The burning question where Fannie Mae and Freddie Mac are concerned is when they will be exiting conservatorship. They’ve been under the purview of the government for more than 10 years, and investors have gotten restless. Several hedge fund managers have invested in Fannie Mae’s and/ or Freddie Mac’s preferred shares because they are convinced that the end of conservatorship is on the horizon, but could it still be some time off?
Bank analyst Richard Bove of Odeon Capital Group initiated formal coverage of Freddie Mac in a recent note because the GSE appears to be nearing the end of its conservatorship. He has long been writing about both GSEs’ preferred shares, and he said that is still where his interest lies in Freddie.
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The value of the preferred shares hinges entirely on whether or not the shareholders who sued the government and Freddie Mac over the so-called "net worth sweep" win their case or not. Bove believes the plaintiffs are correct, and it was illegal for the government to withhold dividends on the preferred shares from investors. He believes the defendants in the lawsuit did break the law by changing the terms of a contract without an agreement on the contract and by taking private property without providing fair compensation.
Bove pointed out in an earlier note that Federal Housing Finance Agency Director Mark Calabria said it was his "hope" that the two GSEs would have exited or be ready to exit conservatorship before the end of his term in 2024. On the surface. It seems like a disappointing statement and a reversal of his previous rhetoric, in which he threatened to end their conservatorship whether Congress wanted it to be done or not.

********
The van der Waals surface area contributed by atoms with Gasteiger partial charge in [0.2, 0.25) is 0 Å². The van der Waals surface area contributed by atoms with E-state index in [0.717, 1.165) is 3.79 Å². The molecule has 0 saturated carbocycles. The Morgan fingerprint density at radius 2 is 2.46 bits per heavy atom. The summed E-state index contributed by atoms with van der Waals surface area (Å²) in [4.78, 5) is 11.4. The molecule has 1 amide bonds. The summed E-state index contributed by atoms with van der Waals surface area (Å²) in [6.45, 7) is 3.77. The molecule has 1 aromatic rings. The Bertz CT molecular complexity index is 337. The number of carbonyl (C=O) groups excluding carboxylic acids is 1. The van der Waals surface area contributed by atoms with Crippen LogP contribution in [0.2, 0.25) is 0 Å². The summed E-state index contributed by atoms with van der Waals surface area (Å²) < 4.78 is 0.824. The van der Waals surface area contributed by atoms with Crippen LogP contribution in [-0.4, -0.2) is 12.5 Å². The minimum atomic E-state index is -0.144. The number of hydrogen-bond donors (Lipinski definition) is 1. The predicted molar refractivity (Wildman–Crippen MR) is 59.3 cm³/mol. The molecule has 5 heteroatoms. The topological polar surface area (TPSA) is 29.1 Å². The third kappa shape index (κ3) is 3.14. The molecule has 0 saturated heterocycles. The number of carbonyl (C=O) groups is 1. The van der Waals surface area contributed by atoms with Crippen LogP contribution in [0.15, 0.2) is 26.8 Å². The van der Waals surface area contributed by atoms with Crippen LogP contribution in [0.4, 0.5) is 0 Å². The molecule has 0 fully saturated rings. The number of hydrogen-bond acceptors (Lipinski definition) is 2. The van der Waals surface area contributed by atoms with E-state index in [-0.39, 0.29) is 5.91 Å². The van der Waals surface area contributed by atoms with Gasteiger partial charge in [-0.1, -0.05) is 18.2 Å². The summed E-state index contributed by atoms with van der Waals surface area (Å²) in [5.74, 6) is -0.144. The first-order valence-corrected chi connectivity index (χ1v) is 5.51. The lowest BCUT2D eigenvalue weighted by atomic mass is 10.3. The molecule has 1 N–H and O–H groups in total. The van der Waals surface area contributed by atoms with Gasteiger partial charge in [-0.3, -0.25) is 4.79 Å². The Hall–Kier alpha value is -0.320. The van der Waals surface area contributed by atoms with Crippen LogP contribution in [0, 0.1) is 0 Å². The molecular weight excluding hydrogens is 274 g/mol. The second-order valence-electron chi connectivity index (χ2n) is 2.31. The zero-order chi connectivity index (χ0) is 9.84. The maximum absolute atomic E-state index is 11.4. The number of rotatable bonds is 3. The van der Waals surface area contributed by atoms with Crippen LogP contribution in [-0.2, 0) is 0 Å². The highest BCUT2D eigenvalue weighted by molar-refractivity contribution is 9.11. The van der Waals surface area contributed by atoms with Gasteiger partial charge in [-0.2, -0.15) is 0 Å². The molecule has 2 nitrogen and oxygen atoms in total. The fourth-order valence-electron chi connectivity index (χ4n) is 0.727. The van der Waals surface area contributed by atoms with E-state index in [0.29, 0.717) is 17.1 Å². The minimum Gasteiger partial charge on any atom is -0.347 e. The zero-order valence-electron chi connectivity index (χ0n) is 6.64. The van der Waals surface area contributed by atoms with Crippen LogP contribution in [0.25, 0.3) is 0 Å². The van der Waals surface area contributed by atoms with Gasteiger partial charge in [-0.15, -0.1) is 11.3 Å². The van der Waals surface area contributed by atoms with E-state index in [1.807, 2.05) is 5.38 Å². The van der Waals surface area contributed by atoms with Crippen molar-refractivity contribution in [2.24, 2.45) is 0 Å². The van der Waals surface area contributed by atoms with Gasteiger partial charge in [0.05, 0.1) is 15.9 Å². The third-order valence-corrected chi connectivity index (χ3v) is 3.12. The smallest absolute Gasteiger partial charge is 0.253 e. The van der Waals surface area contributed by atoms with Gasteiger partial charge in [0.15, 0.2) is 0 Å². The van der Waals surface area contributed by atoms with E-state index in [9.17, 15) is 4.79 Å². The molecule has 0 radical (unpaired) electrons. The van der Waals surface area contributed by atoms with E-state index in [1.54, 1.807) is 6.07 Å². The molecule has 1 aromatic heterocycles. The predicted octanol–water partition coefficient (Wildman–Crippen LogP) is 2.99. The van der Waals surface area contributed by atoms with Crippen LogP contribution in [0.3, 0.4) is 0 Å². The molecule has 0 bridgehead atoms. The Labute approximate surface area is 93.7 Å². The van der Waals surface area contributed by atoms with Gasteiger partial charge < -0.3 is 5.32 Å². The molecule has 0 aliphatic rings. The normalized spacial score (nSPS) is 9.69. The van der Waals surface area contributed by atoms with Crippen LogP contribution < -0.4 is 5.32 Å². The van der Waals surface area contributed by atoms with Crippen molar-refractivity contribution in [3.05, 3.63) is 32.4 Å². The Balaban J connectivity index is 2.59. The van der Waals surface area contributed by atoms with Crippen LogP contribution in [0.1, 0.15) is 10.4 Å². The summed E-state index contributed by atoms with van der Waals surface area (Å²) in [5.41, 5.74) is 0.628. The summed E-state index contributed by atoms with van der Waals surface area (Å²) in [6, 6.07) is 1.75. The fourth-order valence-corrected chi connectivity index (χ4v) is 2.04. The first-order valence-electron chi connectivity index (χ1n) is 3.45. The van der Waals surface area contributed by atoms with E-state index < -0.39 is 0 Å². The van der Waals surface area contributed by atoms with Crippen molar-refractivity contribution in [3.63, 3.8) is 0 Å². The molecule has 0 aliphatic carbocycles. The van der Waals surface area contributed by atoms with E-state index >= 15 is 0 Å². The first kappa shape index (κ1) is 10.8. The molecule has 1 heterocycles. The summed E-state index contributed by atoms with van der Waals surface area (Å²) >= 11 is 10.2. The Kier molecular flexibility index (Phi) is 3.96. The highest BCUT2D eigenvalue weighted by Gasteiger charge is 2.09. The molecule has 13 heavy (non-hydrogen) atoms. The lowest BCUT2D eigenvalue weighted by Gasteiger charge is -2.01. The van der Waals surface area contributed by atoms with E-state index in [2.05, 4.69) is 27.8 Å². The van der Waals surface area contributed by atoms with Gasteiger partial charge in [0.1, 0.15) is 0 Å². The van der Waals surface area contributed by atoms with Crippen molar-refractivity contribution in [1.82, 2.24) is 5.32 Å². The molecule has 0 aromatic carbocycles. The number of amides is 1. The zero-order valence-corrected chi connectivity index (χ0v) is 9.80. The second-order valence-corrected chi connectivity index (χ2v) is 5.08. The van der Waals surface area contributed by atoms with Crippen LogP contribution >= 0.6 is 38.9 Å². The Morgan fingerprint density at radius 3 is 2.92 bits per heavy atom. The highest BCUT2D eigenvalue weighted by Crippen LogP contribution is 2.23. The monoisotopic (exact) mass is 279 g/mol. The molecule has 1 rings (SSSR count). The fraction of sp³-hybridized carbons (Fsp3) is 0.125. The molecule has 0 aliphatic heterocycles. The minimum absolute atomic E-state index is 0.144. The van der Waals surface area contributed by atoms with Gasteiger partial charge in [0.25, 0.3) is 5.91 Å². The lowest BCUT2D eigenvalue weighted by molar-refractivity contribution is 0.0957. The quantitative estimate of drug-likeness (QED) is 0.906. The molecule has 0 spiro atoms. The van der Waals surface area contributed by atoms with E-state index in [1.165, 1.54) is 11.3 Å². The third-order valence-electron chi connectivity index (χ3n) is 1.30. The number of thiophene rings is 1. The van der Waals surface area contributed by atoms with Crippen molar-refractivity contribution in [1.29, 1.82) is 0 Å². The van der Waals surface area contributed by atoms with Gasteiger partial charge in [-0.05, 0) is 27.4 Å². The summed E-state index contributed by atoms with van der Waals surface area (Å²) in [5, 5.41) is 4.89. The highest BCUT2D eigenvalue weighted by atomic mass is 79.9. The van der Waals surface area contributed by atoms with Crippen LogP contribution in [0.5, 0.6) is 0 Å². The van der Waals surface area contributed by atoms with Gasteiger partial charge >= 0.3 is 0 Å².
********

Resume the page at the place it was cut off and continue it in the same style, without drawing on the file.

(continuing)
Perhaps what investors should be more concerned about is whether or not the reforms Fannie and Freddie were in so desperate need of are complete. If they are, then the GSEs could exit conservatorship sooner rather than later.
Now at Harvard University's Joint Center for Housing Studies, Former Freddie Mac CEO Don Layton published a paper this week titled "GSE Reform: None or Mostly Done?" In the paper, Layton says an unnamed Treasury official told him in a meeting a few months ago that GSE reform has "already mostly happened."
He explains the difference between "comprehensive" and "incremental" reform in the GSEs, noting that Congress and housing finance policy developers and commentators have been focused on the former of the two. In other words, they been watching for sweeping changes in the design and structure of housing finance, which Congress would be required to legislate. No legislation has passed, so it certainly appears as if no GSE reform has been completed.
However, Layton argues that, in fact, GSE reform is indeed mostly complete when viewed in the scope of "incremental" reform. He defines incremental reform as "fixing the major weaknesses in the existing system of housing finance," adding that "almost all of the major flaws of the pre-conservatorship GSEs have been successfully addressed while the companies have been in conservatorship."
"And these incremental reforms can easily be carried forward and completed to apply to the GSEs upon an exit from conservatorship, even if that exit is done only by administrative means," he added. "On this view, which I share, reform has been 'mostly done' already, quietly and competently, during conservatorship, and so a program of 'reform, recap and release,' if the administration pursues it, is very much in the realm of the possible."
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